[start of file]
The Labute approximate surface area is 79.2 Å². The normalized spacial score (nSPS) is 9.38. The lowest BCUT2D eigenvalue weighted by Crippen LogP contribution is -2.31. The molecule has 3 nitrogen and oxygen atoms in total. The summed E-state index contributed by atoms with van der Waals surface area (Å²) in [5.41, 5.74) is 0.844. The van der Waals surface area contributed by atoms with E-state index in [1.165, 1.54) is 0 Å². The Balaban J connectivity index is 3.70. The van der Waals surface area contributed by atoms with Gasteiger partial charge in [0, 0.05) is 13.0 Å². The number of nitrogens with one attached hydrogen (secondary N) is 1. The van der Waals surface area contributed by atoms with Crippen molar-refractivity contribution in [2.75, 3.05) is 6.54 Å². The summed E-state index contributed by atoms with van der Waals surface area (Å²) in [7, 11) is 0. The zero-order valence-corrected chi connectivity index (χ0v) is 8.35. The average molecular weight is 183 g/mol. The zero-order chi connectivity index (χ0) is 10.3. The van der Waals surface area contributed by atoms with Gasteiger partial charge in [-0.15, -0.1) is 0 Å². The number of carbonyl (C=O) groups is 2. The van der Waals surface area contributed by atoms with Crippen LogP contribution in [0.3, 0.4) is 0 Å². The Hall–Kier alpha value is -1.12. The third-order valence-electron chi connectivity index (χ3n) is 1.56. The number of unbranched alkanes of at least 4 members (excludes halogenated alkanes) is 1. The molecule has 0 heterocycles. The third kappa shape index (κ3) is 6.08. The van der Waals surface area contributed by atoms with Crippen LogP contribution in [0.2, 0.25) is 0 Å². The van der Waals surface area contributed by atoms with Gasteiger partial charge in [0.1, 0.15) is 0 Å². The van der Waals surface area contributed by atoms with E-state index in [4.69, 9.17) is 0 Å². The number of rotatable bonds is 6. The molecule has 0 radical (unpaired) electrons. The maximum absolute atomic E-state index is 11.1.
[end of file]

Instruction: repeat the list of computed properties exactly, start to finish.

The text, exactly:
The Labute approximate surface area is 79.2 Å². The normalized spacial score (nSPS) is 9.38. The lowest BCUT2D eigenvalue weighted by Crippen LogP contribution is -2.31. The molecule has 3 nitrogen and oxygen atoms in total. The summed E-state index contributed by atoms with van der Waals surface area (Å²) in [5.41, 5.74) is 0.844. The van der Waals surface area contributed by atoms with E-state index in [1.165, 1.54) is 0 Å². The Balaban J connectivity index is 3.70. The van der Waals surface area contributed by atoms with Gasteiger partial charge in [0, 0.05) is 13.0 Å². The number of nitrogens with one attached hydrogen (secondary N) is 1. The van der Waals surface area contributed by atoms with Crippen molar-refractivity contribution in [2.75, 3.05) is 6.54 Å². The summed E-state index contributed by atoms with van der Waals surface area (Å²) in [7, 11) is 0. The zero-order valence-corrected chi connectivity index (χ0v) is 8.35. The average molecular weight is 183 g/mol. The zero-order chi connectivity index (χ0) is 10.3. The van der Waals surface area contributed by atoms with Gasteiger partial charge in [-0.15, -0.1) is 0 Å². The number of carbonyl (C=O) groups is 2. The van der Waals surface area contributed by atoms with Crippen LogP contribution in [0.3, 0.4) is 0 Å². The Hall–Kier alpha value is -1.12. The third-order valence-electron chi connectivity index (χ3n) is 1.56. The number of unbranched alkanes of at least 4 members (excludes halogenated alkanes) is 1. The molecule has 0 heterocycles. The third kappa shape index (κ3) is 6.08. The van der Waals surface area contributed by atoms with Crippen LogP contribution in [0.2, 0.25) is 0 Å². The van der Waals surface area contributed by atoms with Gasteiger partial charge in [0.1, 0.15) is 0 Å². The van der Waals surface area contributed by atoms with E-state index in [4.69, 9.17) is 0 Å². The number of rotatable bonds is 6. The molecule has 0 radical (unpaired) electrons. The maximum absolute atomic E-state index is 11.1.